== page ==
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Community health centers still in fiscal limbo

Dr. Barbara Hemenway of the Lake Superior Community Health Center does a stretching exercise with Gloria McDonald of Duluth to see what her range of movement is during an appointment Thursday morning at the center. Bob King / rking@duluthnews.com

John Lundy

Some of Minnesota's community health centers will start making cuts in early February if Congress hasn't resolved federal funding by then, advocates say.

"It's fairly doom and gloom," said Jonathan Watson, public policy director for the Minnesota Association of Community Health Centers. "I have a couple of health centers here in the Twin Cities that would be laying off at least 45 staff; another health center laying off about a third of their staff."

Community health centers act as a safety net, providing a variety of health services for uninsured or underinsured patients. Federal funding for the centers ran out in September, at the same time that funding ended for the Children's Health Insurance Program (CHIP). As part of the short-term fix that reopened the government on Monday, Congress reauthorized CHIP funding for the next six years. Community health center funding was left untouched.

The doom and gloom was partially forestalled in the Dec. 21 short-term budget fix, Watson said, when $550 million was authorized to cover federal funds for community health centers through the end of March.

That leaves health center administrators making plans for the potential of a shortfall soon.

The latest stopgap funding measure ends Feb. 8, and some community health center administrators are looking at that as a make-or-break date, Watson said.

"I know of at least two health centers that are saying, 'OK, if we don't have some sort of resolution by Feb. 8, (the next day) the plans get announced at the health centers, the layoffs and the scaling back."

The situation is less dire at the Lake Superior Community Health Center, which has clinics in Duluth and Superior. All community health centers rely on a mix of funding sources, but the Lake Superior center is one of the least dependent on federal funds in the nation, said Dayle Patterson, its CEO.

Although the funding loss still would be significant, the local health center has a little more flexibility than many other centers, she said.

"If we don't get any funding (in early February), but if we still have a high level of confidence that Congress will eventually act ... we'll plan to weather a short-term storm," Patterson said.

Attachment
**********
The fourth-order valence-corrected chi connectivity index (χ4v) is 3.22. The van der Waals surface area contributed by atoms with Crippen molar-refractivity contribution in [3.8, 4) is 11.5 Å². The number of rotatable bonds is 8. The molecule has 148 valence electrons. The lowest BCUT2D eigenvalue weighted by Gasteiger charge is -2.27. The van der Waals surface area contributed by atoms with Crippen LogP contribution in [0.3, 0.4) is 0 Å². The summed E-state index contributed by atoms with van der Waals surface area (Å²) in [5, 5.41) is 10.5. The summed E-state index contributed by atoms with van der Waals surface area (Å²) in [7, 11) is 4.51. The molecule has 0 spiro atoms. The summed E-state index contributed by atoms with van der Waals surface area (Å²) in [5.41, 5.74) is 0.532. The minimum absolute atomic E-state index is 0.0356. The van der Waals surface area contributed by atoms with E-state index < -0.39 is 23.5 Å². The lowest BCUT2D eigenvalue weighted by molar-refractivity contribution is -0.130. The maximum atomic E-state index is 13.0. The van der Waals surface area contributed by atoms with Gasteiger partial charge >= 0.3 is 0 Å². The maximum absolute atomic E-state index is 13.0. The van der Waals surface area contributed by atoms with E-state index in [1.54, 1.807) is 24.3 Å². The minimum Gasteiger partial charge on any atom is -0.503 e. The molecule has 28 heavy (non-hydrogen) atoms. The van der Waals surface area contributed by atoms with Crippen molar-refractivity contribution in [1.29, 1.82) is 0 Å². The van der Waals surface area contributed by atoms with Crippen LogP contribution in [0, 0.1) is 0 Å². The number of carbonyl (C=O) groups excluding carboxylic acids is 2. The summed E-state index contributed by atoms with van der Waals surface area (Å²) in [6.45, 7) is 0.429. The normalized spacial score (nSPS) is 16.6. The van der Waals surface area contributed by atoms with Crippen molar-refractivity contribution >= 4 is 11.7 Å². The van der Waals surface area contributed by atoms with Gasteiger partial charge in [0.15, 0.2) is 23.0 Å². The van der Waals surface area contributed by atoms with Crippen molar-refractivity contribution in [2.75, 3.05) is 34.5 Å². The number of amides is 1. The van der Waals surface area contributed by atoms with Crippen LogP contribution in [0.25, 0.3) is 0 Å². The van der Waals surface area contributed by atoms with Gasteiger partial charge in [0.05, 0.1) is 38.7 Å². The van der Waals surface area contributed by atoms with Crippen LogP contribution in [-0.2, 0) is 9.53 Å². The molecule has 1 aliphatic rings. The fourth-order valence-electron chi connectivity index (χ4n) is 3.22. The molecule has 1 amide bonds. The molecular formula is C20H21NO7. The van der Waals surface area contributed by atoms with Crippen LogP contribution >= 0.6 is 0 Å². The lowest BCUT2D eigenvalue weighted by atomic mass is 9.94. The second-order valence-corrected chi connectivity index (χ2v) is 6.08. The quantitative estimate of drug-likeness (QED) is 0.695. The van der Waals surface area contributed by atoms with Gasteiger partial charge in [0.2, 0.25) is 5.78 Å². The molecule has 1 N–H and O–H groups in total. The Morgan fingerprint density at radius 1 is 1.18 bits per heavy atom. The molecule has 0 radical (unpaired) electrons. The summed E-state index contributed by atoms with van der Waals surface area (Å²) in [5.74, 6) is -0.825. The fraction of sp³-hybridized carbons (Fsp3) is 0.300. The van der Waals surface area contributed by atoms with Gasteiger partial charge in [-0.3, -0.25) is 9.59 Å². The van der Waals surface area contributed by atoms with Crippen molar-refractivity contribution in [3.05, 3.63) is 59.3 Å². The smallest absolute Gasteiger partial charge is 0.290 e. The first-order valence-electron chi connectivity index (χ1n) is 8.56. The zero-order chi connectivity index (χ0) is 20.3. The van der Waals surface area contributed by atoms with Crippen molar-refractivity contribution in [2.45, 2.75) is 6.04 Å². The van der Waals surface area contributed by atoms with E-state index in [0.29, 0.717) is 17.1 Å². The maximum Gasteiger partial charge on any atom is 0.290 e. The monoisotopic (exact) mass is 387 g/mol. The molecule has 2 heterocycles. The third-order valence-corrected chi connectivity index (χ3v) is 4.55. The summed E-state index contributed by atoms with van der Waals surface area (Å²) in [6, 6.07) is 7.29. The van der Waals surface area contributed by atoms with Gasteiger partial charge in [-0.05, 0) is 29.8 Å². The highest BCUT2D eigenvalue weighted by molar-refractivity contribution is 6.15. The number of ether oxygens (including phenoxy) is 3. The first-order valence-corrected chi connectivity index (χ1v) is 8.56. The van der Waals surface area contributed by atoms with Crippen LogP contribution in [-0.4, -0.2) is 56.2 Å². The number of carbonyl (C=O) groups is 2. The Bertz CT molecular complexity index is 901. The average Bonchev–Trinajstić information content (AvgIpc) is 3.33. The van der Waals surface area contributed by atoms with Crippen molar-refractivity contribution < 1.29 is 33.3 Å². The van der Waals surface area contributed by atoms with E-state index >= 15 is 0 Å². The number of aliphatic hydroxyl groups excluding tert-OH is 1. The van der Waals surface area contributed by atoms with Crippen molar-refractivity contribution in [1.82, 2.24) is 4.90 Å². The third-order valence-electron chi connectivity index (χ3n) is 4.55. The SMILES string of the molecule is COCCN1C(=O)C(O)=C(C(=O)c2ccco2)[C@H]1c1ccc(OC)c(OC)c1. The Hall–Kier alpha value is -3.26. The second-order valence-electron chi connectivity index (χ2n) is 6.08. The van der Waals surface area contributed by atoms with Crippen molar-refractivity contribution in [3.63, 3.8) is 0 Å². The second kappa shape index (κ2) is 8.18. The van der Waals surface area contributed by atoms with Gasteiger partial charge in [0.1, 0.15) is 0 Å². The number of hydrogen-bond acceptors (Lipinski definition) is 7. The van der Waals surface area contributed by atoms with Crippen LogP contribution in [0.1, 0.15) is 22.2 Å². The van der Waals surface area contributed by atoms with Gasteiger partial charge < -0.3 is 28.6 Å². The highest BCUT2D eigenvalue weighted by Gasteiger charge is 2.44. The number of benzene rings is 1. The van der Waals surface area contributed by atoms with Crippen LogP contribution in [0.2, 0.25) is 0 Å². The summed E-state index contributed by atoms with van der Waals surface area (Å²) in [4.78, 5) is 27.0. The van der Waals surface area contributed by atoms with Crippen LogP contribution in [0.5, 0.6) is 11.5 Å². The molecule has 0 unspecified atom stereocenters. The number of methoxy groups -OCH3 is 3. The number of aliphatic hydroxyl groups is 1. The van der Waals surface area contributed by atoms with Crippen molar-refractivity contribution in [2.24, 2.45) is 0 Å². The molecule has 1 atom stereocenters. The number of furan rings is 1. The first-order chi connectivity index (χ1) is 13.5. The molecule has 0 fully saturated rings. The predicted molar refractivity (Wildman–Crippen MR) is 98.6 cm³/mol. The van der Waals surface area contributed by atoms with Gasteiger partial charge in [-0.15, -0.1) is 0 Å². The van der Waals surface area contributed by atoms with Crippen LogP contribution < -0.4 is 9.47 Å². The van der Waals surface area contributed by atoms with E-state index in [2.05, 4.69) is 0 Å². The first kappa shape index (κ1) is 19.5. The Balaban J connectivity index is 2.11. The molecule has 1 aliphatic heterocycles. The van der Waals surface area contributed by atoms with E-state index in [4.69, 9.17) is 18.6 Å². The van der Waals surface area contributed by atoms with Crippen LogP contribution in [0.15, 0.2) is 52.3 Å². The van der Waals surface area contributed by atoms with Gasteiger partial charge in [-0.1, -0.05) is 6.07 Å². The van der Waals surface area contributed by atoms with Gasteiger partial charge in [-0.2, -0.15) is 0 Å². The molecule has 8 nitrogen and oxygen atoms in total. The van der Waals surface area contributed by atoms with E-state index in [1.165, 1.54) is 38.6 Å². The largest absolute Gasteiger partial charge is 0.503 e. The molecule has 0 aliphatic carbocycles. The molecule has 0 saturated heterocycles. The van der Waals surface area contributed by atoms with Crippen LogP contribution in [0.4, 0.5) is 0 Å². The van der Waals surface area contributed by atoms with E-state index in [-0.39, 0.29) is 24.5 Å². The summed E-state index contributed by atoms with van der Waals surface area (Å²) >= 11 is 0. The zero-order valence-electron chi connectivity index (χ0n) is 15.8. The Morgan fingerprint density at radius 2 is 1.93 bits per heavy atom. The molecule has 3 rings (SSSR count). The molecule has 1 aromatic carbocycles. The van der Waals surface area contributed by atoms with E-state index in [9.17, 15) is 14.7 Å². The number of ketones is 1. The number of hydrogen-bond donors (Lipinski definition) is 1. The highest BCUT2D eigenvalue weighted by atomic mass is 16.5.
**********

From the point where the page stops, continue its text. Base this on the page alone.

That would include minimizing non-essential spending and looking at not immediately filling open positions, she said.

If it appears Congress will never act, the approach would be to "grow revenue," Patterson said, by increasing services that are in demand, such as in oral health and behavioral health.

But other services, those that produce no revenue, might have to go by the wayside. An example is staff who help patients get to appointments, figure out how to get their prescriptions filled and how to connect with other resources in the community.

"There are things that we do, the bellwethers, the hallmarks of community health, that will become increasingly difficult to do," Patterson said.

Without federal funding, she thinks some community health centers would have to close, Patterson said, but "we're not looking at that."

If Congress doesn't act soon, the state might be looked upon to provide stopgap funding for Minnesota's community health centers, Watson said.

State Rep. Jennifer Schultz, DFL-Duluth, was in St. Paul earlier this week with the thought of doing just that.

"I decided to draft a bill and try to find emergency funds to continue funding ours in Minnesota and hopefully get a refund from the feds once they do agree to fund it," Schultz said.

She didn't yet know how much that would cost, Schultz said, but she noted that the state is expecting $400 million in additional revenue through the federal tax act "if they don't change it."

Her bill will be ready to go before the Legislature convenes on Feb. 20, she said.

"We just don't have time to wait," Schultz said. "I hope we can act on it the first day or second day of session."

Watson still is hopeful for federal action before then, he said. His sources tell him that, with CHIP funded, community health centers and opioid crisis funding are "next in the queue" for Sen. Mitch McConnell, R-Ky., the Senate majority leader.

"I'm not sure what 'next in the queue' exactly means," he said. "But I'm glad it's elevated to Sen. McConnell's radar screen that this needs to be fixed."

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